Democratic super-PACs hit Romney on higher education

The pro-Obama super-PAC Priorities USA Action and Democratic-leaning American Bridge 21st Century released a memo and video, accusing Romney of making Massachusetts "less competitive" by cutting funding for higher education and job training programs. The groups claimed that the presumptive Republican presidential nominee would enact similar policies in the White House. 

The video, titled "‪Mitt Romney to students: You're on your own‬," features clips of the GOP candidate discussing his policies in Massachusetts and addressing concerns about student loans on the campaign trail.

"Romney’s rhetoric on college reflects his priorities and worldview: cutting taxes for the wealthy is more important than investing in an economy that works for the middle class," said a statement from Priorities USA Tuesday.

The Romney campaign also looked to capitalize off of the president's college tour, blaming Obama for the rising costs of college tuition and bleak employment prospects for new graduates.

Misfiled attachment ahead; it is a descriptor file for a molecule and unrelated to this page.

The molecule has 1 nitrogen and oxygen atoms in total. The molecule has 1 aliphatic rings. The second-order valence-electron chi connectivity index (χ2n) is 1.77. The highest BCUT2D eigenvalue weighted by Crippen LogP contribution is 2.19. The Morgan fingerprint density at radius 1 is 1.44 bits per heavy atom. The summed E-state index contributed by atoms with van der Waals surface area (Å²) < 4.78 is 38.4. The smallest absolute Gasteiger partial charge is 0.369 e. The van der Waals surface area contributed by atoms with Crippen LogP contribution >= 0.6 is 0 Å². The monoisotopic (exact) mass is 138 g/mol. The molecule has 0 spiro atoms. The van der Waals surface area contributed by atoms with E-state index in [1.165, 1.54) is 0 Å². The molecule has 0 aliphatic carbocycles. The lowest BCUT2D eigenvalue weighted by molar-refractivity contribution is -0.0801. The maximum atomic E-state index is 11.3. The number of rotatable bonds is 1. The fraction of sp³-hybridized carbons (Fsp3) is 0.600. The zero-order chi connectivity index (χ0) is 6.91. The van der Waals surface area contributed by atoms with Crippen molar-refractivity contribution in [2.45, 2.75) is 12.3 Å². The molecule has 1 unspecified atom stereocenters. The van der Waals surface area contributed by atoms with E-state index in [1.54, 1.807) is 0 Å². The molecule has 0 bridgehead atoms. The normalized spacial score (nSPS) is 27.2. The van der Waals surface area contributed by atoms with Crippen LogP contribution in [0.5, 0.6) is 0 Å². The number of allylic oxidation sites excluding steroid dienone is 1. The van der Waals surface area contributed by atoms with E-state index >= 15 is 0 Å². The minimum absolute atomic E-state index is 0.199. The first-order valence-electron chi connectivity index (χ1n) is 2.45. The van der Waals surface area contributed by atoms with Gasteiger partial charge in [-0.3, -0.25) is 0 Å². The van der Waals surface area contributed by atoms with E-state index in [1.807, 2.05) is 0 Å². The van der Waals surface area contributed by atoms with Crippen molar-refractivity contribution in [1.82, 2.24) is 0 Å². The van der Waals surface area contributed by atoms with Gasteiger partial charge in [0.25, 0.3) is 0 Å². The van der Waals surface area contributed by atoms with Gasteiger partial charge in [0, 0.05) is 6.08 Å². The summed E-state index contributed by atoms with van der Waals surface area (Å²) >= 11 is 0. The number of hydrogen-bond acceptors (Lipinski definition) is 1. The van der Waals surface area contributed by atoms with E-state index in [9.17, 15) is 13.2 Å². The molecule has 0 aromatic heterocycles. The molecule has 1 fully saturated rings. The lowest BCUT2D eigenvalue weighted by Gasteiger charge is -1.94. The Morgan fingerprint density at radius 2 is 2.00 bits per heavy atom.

“Half of my generation didn’t get up and go to a job this morning,” College Republican National Committee Chairman Alex Schriver said on a conference call hosted by Romney’s campaign. 

The president spoke at the University of North Carolina at Chapel Hill on Tuesday, where he aimed to appeal to young voters by urging Congress to pass legislation to prevent interest rates on subsidized student loans from doubling to 6.8 percent this summer.

Romney sided with Obama this week on the need to pass an extension on federal subsidies to undergraduate Stafford loans.

“I also hope the president and Congress can pass the extension responsibly, that offsets its cost in a way that doesn't harm the job prospects of young Americans,” Romney said in a statement released Monday. “Ultimately, what young Americans want and need is a new president who will champion lasting and permanent policy changes that both address the rising cost of a college education and get our economy really growing again." 

Click here for more on Romney's effort to sway the youth vote.